Rohal Dahl’s short story, ‘Lamb to the Slaughter’, set in the early 20th century, isn’t your typical crime-fiction story, a murder is brewing. As the detectives strive for answers, eating away their only clue, Dahl communicates to the reader that the contrast is unexpected. A housewife, Mary Maloney, is expecting her husband home after a long day at work; unaware to the news he carries with him. Dahl never reveals the news to the readers, but gives them clues by Mary’s reactions. As the author continues the story, the readers sense a mood between Mr. and Mrs. Maloney. This serves the purpose of foreshadowing by hinting at a future problem or disagreement. Dahl uses several writing techniques such as language style, characterization, point of view, plot structure and setting to make the story more exciting and enjoyable.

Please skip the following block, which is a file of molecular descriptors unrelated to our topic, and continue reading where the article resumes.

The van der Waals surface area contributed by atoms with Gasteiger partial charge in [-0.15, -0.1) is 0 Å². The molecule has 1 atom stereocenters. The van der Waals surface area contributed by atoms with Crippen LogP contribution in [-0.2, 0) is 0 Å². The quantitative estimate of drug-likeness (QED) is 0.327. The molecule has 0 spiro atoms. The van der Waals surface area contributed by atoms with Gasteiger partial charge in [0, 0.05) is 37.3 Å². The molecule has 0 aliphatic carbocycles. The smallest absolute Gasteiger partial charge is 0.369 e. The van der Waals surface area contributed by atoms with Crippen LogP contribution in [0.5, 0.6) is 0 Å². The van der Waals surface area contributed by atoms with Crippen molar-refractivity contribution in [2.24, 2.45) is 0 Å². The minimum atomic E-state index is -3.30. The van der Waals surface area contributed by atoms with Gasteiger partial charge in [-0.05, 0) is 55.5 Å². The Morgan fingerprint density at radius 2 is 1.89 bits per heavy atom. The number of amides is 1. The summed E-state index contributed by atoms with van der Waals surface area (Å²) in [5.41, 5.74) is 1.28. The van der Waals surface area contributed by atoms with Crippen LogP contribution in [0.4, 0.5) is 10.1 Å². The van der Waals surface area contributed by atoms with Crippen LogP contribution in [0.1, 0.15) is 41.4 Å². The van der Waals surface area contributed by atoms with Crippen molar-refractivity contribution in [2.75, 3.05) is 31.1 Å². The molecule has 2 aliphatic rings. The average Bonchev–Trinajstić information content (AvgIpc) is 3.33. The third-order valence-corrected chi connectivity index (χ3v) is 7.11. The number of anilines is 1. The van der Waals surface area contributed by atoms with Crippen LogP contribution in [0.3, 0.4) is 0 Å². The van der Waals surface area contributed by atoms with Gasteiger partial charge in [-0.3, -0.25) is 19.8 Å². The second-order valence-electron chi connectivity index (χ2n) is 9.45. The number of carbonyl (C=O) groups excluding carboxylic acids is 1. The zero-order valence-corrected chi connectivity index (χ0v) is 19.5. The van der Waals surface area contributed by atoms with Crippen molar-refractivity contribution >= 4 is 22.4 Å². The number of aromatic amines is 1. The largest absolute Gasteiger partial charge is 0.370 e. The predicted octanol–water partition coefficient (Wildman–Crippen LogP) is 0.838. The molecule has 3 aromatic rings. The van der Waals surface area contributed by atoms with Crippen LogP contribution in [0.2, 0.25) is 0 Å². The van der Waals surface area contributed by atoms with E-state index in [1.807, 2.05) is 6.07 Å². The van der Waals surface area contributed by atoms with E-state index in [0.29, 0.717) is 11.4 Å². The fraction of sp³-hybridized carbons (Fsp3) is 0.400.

Lamb to the Slaughter, is written in their person to take most of the character’s personal feelings out of the story. Writing in third person is a stronger, more forceful type of writing because the main points and events stand out them selves without feelings getting in the way. One of the reasons authors write in third person is to dis-include themselves from the story. By using words like they, she and he, Dahl has excluded both himself and the reader from the story, creating a stronger, more enjoyable story.
The first character introduced in the novel is Mary Maloney. Because it is only a short story, Dahl has left most of the physical features of the character out and focused more in the idiosyncrasies and actions of each character. Along the way Mary’s features are described but not in dept. Another way characters are revealed is by the way others react to them and how much emotion each character puts in their speech. Dahl has made sure that the readers feel intrigued by Mrs. Maloney’s character and how she changes from such an innocent woman to an emotionless murderer.